There are some sleep issues that we are all familiar with, such as narcolepsy, restless leg syndrome, and insomnia. But, one disorder in particular that has been getting a lot of attention lately is periodic limb movement disorder.
This is a somewhat rare sleep disorder that only occurs in a small segment of the population. However, it has potentially dangerous repercussions and is often a precursor to other health issues.
People with periodic limb movement disorder often are not aware that they have this problem until someone else tells them about it. It may be that their spouse or sleeping partner notices these movements during their sleep, and then it is usually brought up to a doctor.
What Is Periodic Limb Movement Disorder?
Periodic limb movement disorder is somewhat similar to restless leg syndrome in that the lower extremities are most often involved. However, there are some people who will experience emotions with your upper extremity as well. These movements usually occur periodically throughout the night and they can range from severe to very mild for any number of different reasons.
There are no known causes for this disorder, though it is known to be highly associated with Parkinson’s disease and narcolepsy. But, just because you have periodic limb movement disorder does not mean that you have any other kind of underlying health problem.
What Are The Symptoms Of This Disorder?
The symptoms of this disorder are very unique and easily identifiable. They usually involve some type of leg movement with a flexing or extension of the toes or ankles. The movements will be very unique and will look uncomfortable to the person who is watching them take place. It is not unusual for people to wake up after experiencing this type of sleep and find that their muscles are strained or cramped.
Periodic limb movement disorder can manifest itself in the toes and ankles, knees or the hips. In some rare instances, it can also take place in the fingers, wrists, and shoulders, but generally the most obvious signs of this disorder are in the lower limbs.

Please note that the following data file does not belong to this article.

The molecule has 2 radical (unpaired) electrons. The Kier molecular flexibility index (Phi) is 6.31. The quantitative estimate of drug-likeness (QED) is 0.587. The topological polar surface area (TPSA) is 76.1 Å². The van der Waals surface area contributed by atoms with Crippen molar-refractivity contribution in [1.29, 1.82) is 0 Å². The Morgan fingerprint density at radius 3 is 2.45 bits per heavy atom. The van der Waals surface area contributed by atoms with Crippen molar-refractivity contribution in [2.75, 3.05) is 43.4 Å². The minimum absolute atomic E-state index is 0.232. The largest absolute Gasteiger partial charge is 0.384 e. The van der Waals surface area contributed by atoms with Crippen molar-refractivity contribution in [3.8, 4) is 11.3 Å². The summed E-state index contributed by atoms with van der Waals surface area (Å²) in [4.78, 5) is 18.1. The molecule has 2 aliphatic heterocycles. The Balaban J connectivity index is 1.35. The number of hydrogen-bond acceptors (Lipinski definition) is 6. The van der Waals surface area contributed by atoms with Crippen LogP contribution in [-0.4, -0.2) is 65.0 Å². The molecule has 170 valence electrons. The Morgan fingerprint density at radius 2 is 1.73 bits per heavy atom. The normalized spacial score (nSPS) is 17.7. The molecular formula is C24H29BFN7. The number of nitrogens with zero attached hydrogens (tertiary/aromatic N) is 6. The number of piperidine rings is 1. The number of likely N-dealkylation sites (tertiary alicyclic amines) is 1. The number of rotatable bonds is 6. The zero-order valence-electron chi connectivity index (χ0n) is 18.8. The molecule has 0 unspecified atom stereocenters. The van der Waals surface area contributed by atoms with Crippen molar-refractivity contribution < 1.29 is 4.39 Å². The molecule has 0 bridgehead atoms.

Is There A Treatment That Works?
Generally speaking, there is no scientifically proven cure for periodic limb movement disorder, though there are various treatments that can help to reduce some of the symptoms. Most of these treatments tend to be prescription based products that are usually prescribed for other problems. For instance, many drugs that are usually used for Parkinson’s disease will also be used for periodic limb movement disorder.
Anticonvulsant medications, narcotics, and benzodiazepines have also been prescribed for this disorder. However, you should keep in mind that sometimes the side effects that go along with these medications are worse than the disorder in the first place. Therefore, the patient often needs to decide if this is actually worth trying or not.
For the most part, if this disorder is not causing any problem for the patient, then it is usually something that is left untreated. In many cases, it is simply the partner of the patient who has the biggest problem. In such cases, they are usually asked to sleep in a different room to avoid the night-time disruption.
Can You Avoid Getting This Disorder?
There are actually several precautionary measures that you can take in order to avoid the symptoms of periodic limb movement disorder. However, once you have been diagnosed, it is highly unlikely that this is something that will go away easily.
One substance that seems to make things much worse for patients to have this disorder is caffeine. Ideally, you should avoid any caffeine-based product after midday. If you can remove these products from your diet entirely, you will have positive results. Caffeine-based products include sodas, soft drinks, coffee, tea, and chocolate.
Another thing to keep in mind is that many antidepressants can exacerbate episodes of periodic limb movement disorder. Therefore, it is a good idea to monitor your symptoms along with any changes in medications that you may experience. This will be able to give you a better idea as to what helps to improve your symptoms and what makes them worse.
Is There Anything Else You Should Know?
As far as sleep disorders go, this is actually one of the less disruptive ones. Unless you are experiencing a lack of sleep because of periodic limb movement disorder, this may be something that you cannot tolerate without treatment for the rest of your life. However, if this tends to keep you or your partner up at night, then you may want to seek treatment.
Last Updated 12 Aug 2013
1. WebMD (Accessed 12 Aug 2013)
2. National Center On Sleep Disorders Research (Accessed 12 Aug 2013)
3. E Medicine Health (Accessed 12 Aug 2013)
4. Sleep Foundation (Accessed 12 Aug 2013)